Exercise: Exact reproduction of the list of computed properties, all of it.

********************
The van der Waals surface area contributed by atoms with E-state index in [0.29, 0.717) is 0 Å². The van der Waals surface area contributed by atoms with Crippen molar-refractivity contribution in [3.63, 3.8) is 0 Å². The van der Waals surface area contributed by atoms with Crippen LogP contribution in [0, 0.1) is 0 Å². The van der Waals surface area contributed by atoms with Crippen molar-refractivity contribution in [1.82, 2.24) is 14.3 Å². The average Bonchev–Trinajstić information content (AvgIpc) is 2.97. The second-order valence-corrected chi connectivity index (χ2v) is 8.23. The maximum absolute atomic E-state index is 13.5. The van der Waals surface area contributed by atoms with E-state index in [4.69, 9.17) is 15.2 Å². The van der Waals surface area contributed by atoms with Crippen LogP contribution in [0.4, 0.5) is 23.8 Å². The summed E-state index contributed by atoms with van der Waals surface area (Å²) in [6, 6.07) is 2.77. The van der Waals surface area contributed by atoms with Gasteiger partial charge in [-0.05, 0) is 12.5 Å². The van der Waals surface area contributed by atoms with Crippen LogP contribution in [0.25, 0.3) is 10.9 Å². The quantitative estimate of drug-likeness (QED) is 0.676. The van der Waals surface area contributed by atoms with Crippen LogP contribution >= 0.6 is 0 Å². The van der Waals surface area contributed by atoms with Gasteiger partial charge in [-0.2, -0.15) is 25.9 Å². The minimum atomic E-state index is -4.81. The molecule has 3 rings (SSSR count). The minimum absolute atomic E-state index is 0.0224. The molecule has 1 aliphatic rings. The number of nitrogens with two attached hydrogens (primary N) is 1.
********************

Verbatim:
The van der Waals surface area contributed by atoms with E-state index in [0.29, 0.717) is 0 Å². The van der Waals surface area contributed by atoms with Crippen molar-refractivity contribution in [3.63, 3.8) is 0 Å². The van der Waals surface area contributed by atoms with Crippen LogP contribution in [0, 0.1) is 0 Å². The van der Waals surface area contributed by atoms with Crippen molar-refractivity contribution in [1.82, 2.24) is 14.3 Å². The average Bonchev–Trinajstić information content (AvgIpc) is 2.97. The second-order valence-corrected chi connectivity index (χ2v) is 8.23. The maximum absolute atomic E-state index is 13.5. The van der Waals surface area contributed by atoms with E-state index in [4.69, 9.17) is 15.2 Å². The van der Waals surface area contributed by atoms with Crippen LogP contribution in [0.4, 0.5) is 23.8 Å². The summed E-state index contributed by atoms with van der Waals surface area (Å²) in [6, 6.07) is 2.77. The van der Waals surface area contributed by atoms with Gasteiger partial charge in [-0.05, 0) is 12.5 Å². The van der Waals surface area contributed by atoms with Crippen LogP contribution in [0.25, 0.3) is 10.9 Å². The quantitative estimate of drug-likeness (QED) is 0.676. The van der Waals surface area contributed by atoms with Crippen LogP contribution >= 0.6 is 0 Å². The van der Waals surface area contributed by atoms with Gasteiger partial charge in [-0.2, -0.15) is 25.9 Å². The minimum atomic E-state index is -4.81. The molecule has 3 rings (SSSR count). The minimum absolute atomic E-state index is 0.0224. The molecule has 1 aliphatic rings. The number of nitrogens with two attached hydrogens (primary N) is 1.